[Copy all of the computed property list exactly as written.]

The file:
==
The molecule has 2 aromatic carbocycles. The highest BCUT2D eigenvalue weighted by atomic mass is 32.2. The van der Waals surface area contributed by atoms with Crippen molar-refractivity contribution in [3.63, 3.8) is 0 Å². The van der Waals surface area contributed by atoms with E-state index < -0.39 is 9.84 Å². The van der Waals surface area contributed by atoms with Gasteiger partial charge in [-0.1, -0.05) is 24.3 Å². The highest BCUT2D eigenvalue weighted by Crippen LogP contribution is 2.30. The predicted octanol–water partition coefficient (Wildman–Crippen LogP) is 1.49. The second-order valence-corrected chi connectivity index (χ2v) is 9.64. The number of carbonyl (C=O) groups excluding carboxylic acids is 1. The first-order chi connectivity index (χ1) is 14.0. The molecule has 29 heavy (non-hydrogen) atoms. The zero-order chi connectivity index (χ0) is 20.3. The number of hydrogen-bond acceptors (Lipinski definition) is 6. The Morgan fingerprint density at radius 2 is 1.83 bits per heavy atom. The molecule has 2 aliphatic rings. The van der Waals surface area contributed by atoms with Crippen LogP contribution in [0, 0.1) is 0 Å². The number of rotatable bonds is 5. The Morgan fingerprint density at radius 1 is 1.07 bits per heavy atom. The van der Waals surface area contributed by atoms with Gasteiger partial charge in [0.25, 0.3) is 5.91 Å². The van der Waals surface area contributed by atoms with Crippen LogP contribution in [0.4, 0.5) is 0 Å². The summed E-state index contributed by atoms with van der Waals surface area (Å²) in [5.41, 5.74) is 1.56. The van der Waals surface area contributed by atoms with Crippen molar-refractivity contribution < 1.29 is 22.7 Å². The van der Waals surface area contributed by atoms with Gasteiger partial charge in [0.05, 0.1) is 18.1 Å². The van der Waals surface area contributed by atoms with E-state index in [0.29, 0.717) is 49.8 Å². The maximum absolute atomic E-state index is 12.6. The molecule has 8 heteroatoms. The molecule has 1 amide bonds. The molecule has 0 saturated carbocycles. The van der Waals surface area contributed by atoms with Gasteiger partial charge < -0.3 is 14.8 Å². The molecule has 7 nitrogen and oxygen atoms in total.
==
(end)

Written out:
The molecule has 2 aromatic carbocycles. The highest BCUT2D eigenvalue weighted by atomic mass is 32.2. The van der Waals surface area contributed by atoms with Crippen molar-refractivity contribution in [3.63, 3.8) is 0 Å². The van der Waals surface area contributed by atoms with E-state index < -0.39 is 9.84 Å². The van der Waals surface area contributed by atoms with Gasteiger partial charge in [-0.1, -0.05) is 24.3 Å². The highest BCUT2D eigenvalue weighted by Crippen LogP contribution is 2.30. The predicted octanol–water partition coefficient (Wildman–Crippen LogP) is 1.49. The second-order valence-corrected chi connectivity index (χ2v) is 9.64. The number of carbonyl (C=O) groups excluding carboxylic acids is 1. The first-order chi connectivity index (χ1) is 14.0. The molecule has 29 heavy (non-hydrogen) atoms. The zero-order chi connectivity index (χ0) is 20.3. The number of hydrogen-bond acceptors (Lipinski definition) is 6. The Morgan fingerprint density at radius 2 is 1.83 bits per heavy atom. The molecule has 2 aliphatic rings. The van der Waals surface area contributed by atoms with Crippen LogP contribution in [0, 0.1) is 0 Å². The number of rotatable bonds is 5. The Morgan fingerprint density at radius 1 is 1.07 bits per heavy atom. The van der Waals surface area contributed by atoms with Gasteiger partial charge in [0.25, 0.3) is 5.91 Å². The van der Waals surface area contributed by atoms with Crippen LogP contribution in [0.4, 0.5) is 0 Å². The summed E-state index contributed by atoms with van der Waals surface area (Å²) in [5.41, 5.74) is 1.56. The van der Waals surface area contributed by atoms with Crippen molar-refractivity contribution < 1.29 is 22.7 Å². The van der Waals surface area contributed by atoms with Gasteiger partial charge in [0.05, 0.1) is 18.1 Å². The van der Waals surface area contributed by atoms with E-state index in [0.29, 0.717) is 49.8 Å². The maximum absolute atomic E-state index is 12.6. The molecule has 8 heteroatoms. The molecule has 1 amide bonds. The molecule has 0 saturated carbocycles. The van der Waals surface area contributed by atoms with Gasteiger partial charge < -0.3 is 14.8 Å². The molecule has 7 nitrogen and oxygen atoms in total.